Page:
I have over 20 years' experience following graphic design and have been writing about it for a decade. I've also been online since August 1991-- well before the Web was invented by Tim Berners-Lee.
You'd think, then, that I would relish the opportunity the Web gives us to advance the field of graphic design. In reality, my priorities are accessibility, usability, and standards compliance. The Web, after all, is like cinema or television in that carries its own accessibility or inaccessibility with itself: Just as TV shows can air with captions and audio descriptions or without, Web pages can be accessible (and usable, and standards-compliant) or not. It's incumbent on Web designers to provide a high degree of that Holy Trinity of programming goals while also aiming for excellence in graphic design.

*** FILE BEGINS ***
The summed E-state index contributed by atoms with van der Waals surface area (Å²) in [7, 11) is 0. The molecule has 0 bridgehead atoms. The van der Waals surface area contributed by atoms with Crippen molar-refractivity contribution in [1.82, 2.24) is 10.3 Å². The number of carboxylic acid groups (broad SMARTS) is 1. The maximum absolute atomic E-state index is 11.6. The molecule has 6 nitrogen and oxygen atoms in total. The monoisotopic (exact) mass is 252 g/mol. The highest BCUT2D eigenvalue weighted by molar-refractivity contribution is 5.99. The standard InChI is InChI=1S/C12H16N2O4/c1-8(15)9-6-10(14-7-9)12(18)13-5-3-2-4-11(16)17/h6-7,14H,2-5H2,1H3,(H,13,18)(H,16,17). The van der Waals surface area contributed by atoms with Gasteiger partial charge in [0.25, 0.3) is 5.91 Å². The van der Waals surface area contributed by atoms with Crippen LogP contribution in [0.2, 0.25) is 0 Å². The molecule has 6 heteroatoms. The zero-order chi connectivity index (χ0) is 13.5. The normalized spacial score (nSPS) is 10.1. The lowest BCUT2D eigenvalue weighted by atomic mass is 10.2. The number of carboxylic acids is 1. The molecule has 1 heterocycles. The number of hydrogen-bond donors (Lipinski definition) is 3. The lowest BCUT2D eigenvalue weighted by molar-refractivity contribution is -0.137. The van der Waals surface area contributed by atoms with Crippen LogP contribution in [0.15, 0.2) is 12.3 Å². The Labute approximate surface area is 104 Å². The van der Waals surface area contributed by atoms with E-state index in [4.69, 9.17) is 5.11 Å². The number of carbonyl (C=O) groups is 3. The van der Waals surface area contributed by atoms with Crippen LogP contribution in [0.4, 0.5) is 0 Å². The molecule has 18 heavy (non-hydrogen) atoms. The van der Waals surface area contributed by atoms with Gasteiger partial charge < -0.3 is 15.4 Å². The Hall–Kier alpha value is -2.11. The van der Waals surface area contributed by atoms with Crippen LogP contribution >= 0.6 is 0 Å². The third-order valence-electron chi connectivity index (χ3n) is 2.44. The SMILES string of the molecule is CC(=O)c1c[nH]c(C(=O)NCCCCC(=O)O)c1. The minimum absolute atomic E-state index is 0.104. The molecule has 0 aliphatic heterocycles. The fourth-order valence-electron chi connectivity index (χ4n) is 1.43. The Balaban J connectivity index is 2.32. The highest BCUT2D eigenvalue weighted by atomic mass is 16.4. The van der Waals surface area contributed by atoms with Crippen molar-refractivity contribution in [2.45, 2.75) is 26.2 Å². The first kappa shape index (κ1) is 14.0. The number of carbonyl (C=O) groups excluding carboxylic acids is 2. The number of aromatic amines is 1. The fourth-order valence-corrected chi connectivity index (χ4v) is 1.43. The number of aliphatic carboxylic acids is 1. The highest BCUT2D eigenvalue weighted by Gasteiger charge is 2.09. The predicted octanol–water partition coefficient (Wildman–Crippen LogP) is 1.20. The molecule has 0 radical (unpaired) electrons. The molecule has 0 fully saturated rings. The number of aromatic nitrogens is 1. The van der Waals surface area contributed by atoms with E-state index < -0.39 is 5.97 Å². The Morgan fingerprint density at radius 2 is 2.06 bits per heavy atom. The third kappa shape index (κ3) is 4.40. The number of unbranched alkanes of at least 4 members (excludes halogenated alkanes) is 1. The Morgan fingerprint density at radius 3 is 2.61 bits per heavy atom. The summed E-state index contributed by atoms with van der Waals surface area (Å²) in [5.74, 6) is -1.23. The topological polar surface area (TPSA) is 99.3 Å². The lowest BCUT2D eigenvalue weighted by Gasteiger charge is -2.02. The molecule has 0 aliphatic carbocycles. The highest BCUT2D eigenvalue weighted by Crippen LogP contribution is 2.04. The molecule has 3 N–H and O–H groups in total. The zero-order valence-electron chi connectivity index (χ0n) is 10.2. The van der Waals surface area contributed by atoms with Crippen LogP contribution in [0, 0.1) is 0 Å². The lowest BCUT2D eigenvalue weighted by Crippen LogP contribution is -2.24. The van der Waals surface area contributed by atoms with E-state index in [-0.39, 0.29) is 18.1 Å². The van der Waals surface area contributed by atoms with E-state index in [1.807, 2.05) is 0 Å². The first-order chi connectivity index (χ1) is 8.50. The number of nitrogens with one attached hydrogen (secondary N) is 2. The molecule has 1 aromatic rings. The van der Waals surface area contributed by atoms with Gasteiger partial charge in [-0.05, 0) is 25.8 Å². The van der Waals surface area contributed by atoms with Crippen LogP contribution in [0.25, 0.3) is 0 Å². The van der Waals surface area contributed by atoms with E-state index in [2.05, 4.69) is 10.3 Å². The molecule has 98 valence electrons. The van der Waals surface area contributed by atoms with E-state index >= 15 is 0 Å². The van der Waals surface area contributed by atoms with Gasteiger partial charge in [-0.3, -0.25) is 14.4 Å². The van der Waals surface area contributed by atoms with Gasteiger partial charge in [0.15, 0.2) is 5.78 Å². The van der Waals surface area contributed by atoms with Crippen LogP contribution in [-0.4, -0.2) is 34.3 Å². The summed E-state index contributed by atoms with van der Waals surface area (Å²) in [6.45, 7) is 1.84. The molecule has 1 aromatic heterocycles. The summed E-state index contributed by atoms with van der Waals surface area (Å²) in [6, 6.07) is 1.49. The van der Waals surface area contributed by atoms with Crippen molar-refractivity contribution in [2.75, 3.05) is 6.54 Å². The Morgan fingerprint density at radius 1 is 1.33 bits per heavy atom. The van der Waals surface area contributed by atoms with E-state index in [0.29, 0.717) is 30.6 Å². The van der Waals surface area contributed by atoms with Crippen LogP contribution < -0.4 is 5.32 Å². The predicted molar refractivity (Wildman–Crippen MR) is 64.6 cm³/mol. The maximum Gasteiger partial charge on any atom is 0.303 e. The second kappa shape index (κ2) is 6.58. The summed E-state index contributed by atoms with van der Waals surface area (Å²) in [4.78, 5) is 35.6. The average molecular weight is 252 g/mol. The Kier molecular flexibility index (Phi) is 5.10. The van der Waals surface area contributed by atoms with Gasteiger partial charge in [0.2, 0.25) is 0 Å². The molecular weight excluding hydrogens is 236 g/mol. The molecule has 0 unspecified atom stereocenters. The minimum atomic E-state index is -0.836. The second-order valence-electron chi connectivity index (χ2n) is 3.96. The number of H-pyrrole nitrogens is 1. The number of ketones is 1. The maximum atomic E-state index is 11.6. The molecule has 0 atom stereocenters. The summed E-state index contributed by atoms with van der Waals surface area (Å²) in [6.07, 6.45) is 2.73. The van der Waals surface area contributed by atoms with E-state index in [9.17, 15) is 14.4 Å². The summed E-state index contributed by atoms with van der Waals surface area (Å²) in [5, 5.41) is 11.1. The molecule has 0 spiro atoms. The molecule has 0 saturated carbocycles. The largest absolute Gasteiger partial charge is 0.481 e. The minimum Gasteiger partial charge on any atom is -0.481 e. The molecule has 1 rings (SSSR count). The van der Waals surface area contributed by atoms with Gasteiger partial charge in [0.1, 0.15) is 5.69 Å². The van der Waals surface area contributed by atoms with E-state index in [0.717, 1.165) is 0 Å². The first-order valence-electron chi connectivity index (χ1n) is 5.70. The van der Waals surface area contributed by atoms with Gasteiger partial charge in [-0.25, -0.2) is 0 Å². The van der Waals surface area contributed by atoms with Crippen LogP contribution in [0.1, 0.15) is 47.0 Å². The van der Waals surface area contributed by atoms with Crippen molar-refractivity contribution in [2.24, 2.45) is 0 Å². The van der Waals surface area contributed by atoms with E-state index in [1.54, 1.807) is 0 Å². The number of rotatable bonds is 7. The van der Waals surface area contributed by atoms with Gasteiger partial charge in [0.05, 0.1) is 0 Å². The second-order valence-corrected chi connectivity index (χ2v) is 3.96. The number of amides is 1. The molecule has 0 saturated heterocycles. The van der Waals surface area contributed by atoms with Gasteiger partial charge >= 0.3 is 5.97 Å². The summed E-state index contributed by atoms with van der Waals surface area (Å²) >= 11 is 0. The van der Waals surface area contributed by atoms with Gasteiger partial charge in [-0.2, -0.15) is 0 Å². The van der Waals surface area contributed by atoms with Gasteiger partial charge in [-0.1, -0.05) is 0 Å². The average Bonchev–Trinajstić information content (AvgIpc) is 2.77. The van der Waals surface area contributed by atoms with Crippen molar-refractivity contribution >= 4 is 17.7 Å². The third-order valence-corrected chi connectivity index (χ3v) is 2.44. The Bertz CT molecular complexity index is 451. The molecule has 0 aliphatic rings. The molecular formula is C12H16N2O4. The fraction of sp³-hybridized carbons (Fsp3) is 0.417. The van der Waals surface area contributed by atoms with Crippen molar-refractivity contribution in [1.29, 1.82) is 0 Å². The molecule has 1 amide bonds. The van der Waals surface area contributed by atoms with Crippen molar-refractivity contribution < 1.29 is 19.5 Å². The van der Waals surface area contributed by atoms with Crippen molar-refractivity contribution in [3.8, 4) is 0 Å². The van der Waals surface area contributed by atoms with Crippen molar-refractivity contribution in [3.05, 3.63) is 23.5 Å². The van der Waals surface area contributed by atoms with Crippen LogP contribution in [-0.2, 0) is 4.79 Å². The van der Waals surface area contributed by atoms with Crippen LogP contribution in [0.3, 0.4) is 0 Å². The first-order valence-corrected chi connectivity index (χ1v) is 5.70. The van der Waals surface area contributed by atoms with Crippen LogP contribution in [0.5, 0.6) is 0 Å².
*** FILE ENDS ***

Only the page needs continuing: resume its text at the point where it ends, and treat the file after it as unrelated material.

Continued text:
A contradiction? Sometimes, yes. Many times, no. The World Wide Web Consortium recently released a prioritized checklist of steps Web designers can take to make their pages accessible. Most of those steps are simple, while some remain a challenge due to incompatibility among browsers.
I try to walk the walk as well as talk the talk, so all the pages in my site meet high levels of accessibility. (Of course, I cheat a bit: There are no graphics anywhere on this site at present, which makes access quite a bit easier.) But I've also engaged in a few demonstration projects to advance the state of current Web-design practices:
See also: Captioning and media-access articles.